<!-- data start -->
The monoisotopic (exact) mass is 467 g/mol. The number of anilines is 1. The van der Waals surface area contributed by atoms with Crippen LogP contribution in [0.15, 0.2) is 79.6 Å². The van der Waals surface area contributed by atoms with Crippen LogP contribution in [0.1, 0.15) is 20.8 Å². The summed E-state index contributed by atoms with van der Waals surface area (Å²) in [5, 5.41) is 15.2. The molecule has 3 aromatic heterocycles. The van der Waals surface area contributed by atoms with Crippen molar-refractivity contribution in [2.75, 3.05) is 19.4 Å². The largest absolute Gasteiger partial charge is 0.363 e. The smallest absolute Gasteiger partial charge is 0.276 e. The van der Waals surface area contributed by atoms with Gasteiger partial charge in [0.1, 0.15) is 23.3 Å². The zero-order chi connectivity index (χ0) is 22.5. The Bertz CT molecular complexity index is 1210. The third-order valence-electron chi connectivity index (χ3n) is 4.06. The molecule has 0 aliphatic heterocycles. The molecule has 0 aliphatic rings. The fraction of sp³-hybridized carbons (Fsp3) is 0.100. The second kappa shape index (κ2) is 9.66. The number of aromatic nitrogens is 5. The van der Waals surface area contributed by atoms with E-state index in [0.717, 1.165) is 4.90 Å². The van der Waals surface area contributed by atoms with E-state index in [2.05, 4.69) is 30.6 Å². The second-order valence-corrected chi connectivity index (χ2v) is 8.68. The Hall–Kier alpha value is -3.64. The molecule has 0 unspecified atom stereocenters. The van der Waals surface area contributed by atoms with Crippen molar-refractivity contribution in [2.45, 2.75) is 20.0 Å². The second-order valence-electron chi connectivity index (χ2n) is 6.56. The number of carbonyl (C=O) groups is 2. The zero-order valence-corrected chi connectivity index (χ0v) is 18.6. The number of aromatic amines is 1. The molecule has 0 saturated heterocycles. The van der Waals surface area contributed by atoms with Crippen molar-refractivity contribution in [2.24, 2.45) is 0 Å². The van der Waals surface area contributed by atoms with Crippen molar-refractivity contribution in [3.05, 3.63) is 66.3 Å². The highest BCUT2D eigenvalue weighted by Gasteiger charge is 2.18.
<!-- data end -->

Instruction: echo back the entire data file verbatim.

The monoisotopic (exact) mass is 467 g/mol. The number of anilines is 1. The van der Waals surface area contributed by atoms with Crippen LogP contribution in [0.15, 0.2) is 79.6 Å². The van der Waals surface area contributed by atoms with Crippen LogP contribution in [0.1, 0.15) is 20.8 Å². The summed E-state index contributed by atoms with van der Waals surface area (Å²) in [5, 5.41) is 15.2. The molecule has 3 aromatic heterocycles. The van der Waals surface area contributed by atoms with Crippen molar-refractivity contribution in [2.75, 3.05) is 19.4 Å². The largest absolute Gasteiger partial charge is 0.363 e. The smallest absolute Gasteiger partial charge is 0.276 e. The van der Waals surface area contributed by atoms with Gasteiger partial charge in [0.1, 0.15) is 23.3 Å². The zero-order chi connectivity index (χ0) is 22.5. The Bertz CT molecular complexity index is 1210. The third-order valence-electron chi connectivity index (χ3n) is 4.06. The molecule has 0 aliphatic heterocycles. The molecule has 0 aliphatic rings. The fraction of sp³-hybridized carbons (Fsp3) is 0.100. The second kappa shape index (κ2) is 9.66. The number of aromatic nitrogens is 5. The van der Waals surface area contributed by atoms with E-state index in [0.717, 1.165) is 4.90 Å². The van der Waals surface area contributed by atoms with E-state index in [2.05, 4.69) is 30.6 Å². The second-order valence-corrected chi connectivity index (χ2v) is 8.68. The Hall–Kier alpha value is -3.64. The molecule has 0 unspecified atom stereocenters. The van der Waals surface area contributed by atoms with Crippen molar-refractivity contribution in [2.45, 2.75) is 20.0 Å². The second-order valence-electron chi connectivity index (χ2n) is 6.56. The number of carbonyl (C=O) groups is 2. The zero-order valence-corrected chi connectivity index (χ0v) is 18.6. The number of aromatic amines is 1. The molecule has 0 saturated heterocycles. The van der Waals surface area contributed by atoms with Crippen molar-refractivity contribution in [2.24, 2.45) is 0 Å². The van der Waals surface area contributed by atoms with Crippen molar-refractivity contribution in [3.05, 3.63) is 66.3 Å². The highest BCUT2D eigenvalue weighted by Gasteiger charge is 2.18.